The Myth Of An Independent FBI Persists, Here’s Why It Matters
As the entire world talks about President Donald J. Trump having fired former Federal Bureau of Investigation (FBI) Director James Comey, many call for the current administration and Congress to only allow for a new director who has no ties to either political party. In other words, a true free-thinker whose only concern is to uphold the law of the land.
They call for a truly “independent” bureau that will “restore public confidence in our law enforcement and government.”
But while they claim that the bureau is — or should be — an independent agency, it operates under the jurisdiction of the U.S. Department of Justice, responding to both the Attorney General and the Director of National Intelligence. And whether you like it or not, these positions are filled by presidential appointments. Calling the bureau anything but a state agency that responds to those in power is but a feel-good fantasy.
Don’t believe me? So don’t take my word for it. Look at the history of this agency and see for yourself how blatantly ideological this particular law enforcement body has been over the decades.
Looking at the bureau’s inception as we currently know it, ask yourself: Has the bureau been run by individuals without any strong political affiliations and ideologies?
As its first director, the man who made the FBI what it is, J. Edgar Hoover, used the agency’s surveillance power to go after presidents he disliked, waging a war against Americans over their very thoughts. To him, keeping criminals at bay wasn’t enough, as he was determined to undermine the First Amendment to the Constitution at every turn.
Because of his obsession with his work and his vision of what law and order was, many believe he kept tabs on politicians so that he would have bargain power over them — that’s probably why he was never fired.
Does he seem like a trustworthy, independent man whose goal was to simply uphold the Constitution to you?
After Hoover, many other partisan hacks took over the bureau, such as Louis Freeh, a President Bill Clinton appointee who ran the bureau during some of the most controversial periods of its existence.
He was involved in a civil liberties suit brought by the American Civil Liberties Union (ACLU) that claimed the FBI had abused its power while investigating a short fictional film discussing riots and a military takeover of New York City. But before that in 1993, he was the head of the organization while an investigation into the deadly Waco, Texas compound incident prompted many to say the bureau was covering up evidence that incriminated the government.
Robert Mueller, the American lawyer who served as the FBI director between 2001 and 2013, may have been appointed by President George W. Bush, but he served both under the Republican and President Barack Obama when he tried to make it easier for the FBI to wiretap internet users.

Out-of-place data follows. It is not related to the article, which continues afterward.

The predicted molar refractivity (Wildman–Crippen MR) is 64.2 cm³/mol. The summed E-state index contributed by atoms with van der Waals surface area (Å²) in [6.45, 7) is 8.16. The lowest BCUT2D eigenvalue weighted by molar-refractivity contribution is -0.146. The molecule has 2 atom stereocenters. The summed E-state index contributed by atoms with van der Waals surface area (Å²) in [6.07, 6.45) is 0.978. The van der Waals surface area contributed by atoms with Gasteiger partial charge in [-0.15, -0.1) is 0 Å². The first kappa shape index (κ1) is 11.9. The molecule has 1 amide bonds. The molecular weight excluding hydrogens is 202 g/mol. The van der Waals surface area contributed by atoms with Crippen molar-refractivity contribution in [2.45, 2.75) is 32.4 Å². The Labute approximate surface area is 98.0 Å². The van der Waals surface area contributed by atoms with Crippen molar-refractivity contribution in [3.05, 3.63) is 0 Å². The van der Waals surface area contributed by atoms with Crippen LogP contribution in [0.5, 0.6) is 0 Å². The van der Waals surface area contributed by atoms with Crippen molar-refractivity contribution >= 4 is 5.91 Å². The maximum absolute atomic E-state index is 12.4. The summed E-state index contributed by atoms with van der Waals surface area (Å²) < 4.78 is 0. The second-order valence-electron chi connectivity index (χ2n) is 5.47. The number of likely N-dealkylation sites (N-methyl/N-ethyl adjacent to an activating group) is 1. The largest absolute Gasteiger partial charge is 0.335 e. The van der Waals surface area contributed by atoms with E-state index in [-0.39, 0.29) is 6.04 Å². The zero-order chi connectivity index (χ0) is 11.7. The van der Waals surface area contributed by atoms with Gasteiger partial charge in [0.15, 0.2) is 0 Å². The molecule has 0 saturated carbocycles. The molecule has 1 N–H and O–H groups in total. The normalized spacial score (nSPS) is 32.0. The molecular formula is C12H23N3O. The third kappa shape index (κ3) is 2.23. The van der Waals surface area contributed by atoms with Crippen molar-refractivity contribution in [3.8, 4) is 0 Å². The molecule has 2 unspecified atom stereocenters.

Apparently oblivious of the Fourth Amendment, Mueller hoped to expand a 1994 law, the Communications Assistance for Law Enforcement Act, that required “phone and broadband network access providers like Verizon and Comcast to make sure they can immediately comply when presented with a court wiretapping order,” the New York Times reported at the time. Mueller wasn’t satisfied with just presenting the proper legal justification for the takeover of a phone or computer, he was also pushing so that the Silicon Valley would be forced to design devices and backdoors that would give officials instant access to users’ technologies.
Needless to say, this man sounds like everything but a trustworthy, “independent” thinker whose only goal is to fight for the protection of common Americans.
Like all of them, Comey was also a partisan hack in the sense that he was never compelled to do the right thing.
As presidential candidate Hillary Clinton struggled to defend her lies regarding her private email server, Comey made himself seem as a Clinton stooge by dropping the investigation after then-Attorney General Loretta Lynch met with former president Clinton. But that’s not all, he also lied about U.S. mass surveillance to the American public. So whether you believe his firing was or not justified doesn’t make a difference. What matters is that, for as long as the agency is an arm of the federal government, there’s absolutely no chance that anyone involved with it will have an obligation to be an independent thinker who’s not pressured to meet the expectations of their superiors.
The very fact that Trump fired Comey shows that the FBI director must, in one way or another, please the state — and not the people. So the idea that it is possible for a government agency to achieve an independent status is, by definition, a lost cause.When will we finally realize that?